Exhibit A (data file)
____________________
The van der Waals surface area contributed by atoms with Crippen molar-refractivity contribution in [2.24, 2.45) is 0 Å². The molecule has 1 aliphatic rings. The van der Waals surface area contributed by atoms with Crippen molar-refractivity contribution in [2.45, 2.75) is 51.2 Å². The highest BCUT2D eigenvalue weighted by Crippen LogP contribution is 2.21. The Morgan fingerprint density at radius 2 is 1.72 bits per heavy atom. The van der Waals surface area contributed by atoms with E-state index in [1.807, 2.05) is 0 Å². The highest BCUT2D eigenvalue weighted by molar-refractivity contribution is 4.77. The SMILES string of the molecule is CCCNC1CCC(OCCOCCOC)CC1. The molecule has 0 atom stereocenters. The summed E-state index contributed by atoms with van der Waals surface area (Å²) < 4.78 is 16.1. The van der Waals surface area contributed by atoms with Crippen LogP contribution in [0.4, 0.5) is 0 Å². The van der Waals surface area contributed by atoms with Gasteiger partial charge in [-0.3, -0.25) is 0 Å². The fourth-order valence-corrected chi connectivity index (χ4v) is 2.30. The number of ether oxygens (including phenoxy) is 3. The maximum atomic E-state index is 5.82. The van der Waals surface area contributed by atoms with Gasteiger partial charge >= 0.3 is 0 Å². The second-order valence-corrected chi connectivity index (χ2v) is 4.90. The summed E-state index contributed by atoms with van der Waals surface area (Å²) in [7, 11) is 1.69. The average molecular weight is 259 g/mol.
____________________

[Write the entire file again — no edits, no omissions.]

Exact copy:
The van der Waals surface area contributed by atoms with Crippen molar-refractivity contribution in [2.24, 2.45) is 0 Å². The molecule has 1 aliphatic rings. The van der Waals surface area contributed by atoms with Crippen molar-refractivity contribution in [2.45, 2.75) is 51.2 Å². The highest BCUT2D eigenvalue weighted by Crippen LogP contribution is 2.21. The Morgan fingerprint density at radius 2 is 1.72 bits per heavy atom. The van der Waals surface area contributed by atoms with E-state index in [1.807, 2.05) is 0 Å². The highest BCUT2D eigenvalue weighted by molar-refractivity contribution is 4.77. The SMILES string of the molecule is CCCNC1CCC(OCCOCCOC)CC1. The molecule has 0 atom stereocenters. The summed E-state index contributed by atoms with van der Waals surface area (Å²) < 4.78 is 16.1. The van der Waals surface area contributed by atoms with Crippen LogP contribution in [0.4, 0.5) is 0 Å². The van der Waals surface area contributed by atoms with Gasteiger partial charge in [-0.3, -0.25) is 0 Å². The fourth-order valence-corrected chi connectivity index (χ4v) is 2.30. The number of ether oxygens (including phenoxy) is 3. The maximum atomic E-state index is 5.82. The van der Waals surface area contributed by atoms with Gasteiger partial charge >= 0.3 is 0 Å². The second-order valence-corrected chi connectivity index (χ2v) is 4.90. The summed E-state index contributed by atoms with van der Waals surface area (Å²) in [7, 11) is 1.69. The average molecular weight is 259 g/mol.